Malinda Ann Hill, M.A.

“Healing from grief is not the process of forgetting,
it is the process of remembering with less pain and more joy.”
In recent years, professionals in the fields of grief counseling and art therapy have done much to address the value of non-verbal therapeutic approaches, such as drawing and guided visualization, to deal with the emotional stress arising from terminal illness and grief. In fact, the number of articles about art therapy with the dying and bereaved has steadily risen in the hospice and art therapy literature over the past ten years (Birnbaum,1991; Crenshaw, 1990 Goldstein Alter & Axelrod, 1996; Levi, Gilad & Friedman-Kalmovitca, 1996).
Grieving individuals are faced with overwhelming feelings and without proper support these intense feelings can lead to low self-esteem, depression, suicidal ideation and/or physical illness (Stroebe & Stroebe, 1987; Vachon, Sheldon, Lancee, Lyall, Rogers & Freeman, 1982; Windholz, Marmar & Horowitz, 1985). It has been found that many grieving individuals respond more quickly using creative arts therapies than through traditional verbal therapy (Irwin, 1991; Junge, 1985; McIntyre, 1990; Simon 1981).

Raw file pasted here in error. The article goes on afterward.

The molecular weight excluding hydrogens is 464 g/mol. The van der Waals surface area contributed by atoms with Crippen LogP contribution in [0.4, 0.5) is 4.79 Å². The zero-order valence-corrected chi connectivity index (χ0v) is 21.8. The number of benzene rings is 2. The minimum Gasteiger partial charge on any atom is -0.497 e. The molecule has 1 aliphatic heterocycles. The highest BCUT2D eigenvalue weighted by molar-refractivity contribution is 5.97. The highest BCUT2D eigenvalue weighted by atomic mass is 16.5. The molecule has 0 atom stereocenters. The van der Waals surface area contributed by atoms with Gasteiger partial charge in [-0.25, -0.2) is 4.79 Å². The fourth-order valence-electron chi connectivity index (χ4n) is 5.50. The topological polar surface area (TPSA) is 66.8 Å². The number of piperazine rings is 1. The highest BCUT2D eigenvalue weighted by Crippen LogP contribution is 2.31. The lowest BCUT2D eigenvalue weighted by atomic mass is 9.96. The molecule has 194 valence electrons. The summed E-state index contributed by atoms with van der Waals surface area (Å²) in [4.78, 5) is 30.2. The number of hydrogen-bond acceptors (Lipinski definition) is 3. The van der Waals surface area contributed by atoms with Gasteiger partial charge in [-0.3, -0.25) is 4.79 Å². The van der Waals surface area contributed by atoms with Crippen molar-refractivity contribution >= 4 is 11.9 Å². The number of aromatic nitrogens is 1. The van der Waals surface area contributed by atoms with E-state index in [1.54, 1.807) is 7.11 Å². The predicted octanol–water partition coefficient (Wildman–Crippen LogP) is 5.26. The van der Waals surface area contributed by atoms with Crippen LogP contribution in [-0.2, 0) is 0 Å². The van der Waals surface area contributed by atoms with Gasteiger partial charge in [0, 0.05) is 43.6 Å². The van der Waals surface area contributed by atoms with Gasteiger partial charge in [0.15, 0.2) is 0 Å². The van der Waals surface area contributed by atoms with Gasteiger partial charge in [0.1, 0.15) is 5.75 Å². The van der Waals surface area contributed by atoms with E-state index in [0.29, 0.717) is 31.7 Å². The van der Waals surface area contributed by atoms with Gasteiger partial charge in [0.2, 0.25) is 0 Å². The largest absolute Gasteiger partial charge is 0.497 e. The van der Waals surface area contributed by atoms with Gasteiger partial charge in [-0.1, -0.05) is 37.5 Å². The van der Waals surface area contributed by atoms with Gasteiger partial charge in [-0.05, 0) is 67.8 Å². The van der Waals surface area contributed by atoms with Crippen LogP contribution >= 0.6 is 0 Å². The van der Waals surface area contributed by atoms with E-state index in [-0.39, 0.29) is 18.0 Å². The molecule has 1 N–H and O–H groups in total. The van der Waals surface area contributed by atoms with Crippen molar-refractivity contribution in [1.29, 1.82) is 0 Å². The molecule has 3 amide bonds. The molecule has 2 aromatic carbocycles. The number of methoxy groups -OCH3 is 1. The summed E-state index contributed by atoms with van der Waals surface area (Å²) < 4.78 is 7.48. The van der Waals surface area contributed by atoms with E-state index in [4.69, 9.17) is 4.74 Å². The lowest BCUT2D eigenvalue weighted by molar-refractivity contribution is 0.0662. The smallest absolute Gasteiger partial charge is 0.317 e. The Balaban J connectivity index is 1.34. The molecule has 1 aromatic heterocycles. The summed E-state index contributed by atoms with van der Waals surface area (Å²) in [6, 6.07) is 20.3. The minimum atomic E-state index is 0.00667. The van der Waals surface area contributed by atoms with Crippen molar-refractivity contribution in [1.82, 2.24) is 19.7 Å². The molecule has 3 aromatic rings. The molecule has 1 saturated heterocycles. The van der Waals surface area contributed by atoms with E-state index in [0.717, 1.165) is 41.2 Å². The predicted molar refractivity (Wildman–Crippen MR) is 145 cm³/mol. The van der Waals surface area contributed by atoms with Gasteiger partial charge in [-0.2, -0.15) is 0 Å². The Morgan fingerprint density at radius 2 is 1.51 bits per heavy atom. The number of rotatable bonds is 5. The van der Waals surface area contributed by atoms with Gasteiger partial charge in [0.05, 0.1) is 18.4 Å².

Generally, in today’s fast-paced society there is little time, space or support available for the grieving individual (Rosenblatt, 1988). During the period of grief, the physical and emotional well-being of the bereaved individual may be threatened (Carey, 1977; Clayton & Darvish, 1979; Parkes and Weiss, 1983; Osterweis, Solomon & Green, 1984; Rogers & Reich, 1988; Parkes, 1990). Health risks and psychological problems can be lessened and/or avoided if proper support and help is made available (Leick & David-Nielsen, 1990; Lieberman & Videka-Sherman, 1986; Nerken, 1993; Sanders, 1992; Rando, 1984; Reif, Patton, & Gold, 1995). Therefore, it is important to provide grieving individuals with emotionally supportive interventions in order to prevent long-term problems. Continued here…

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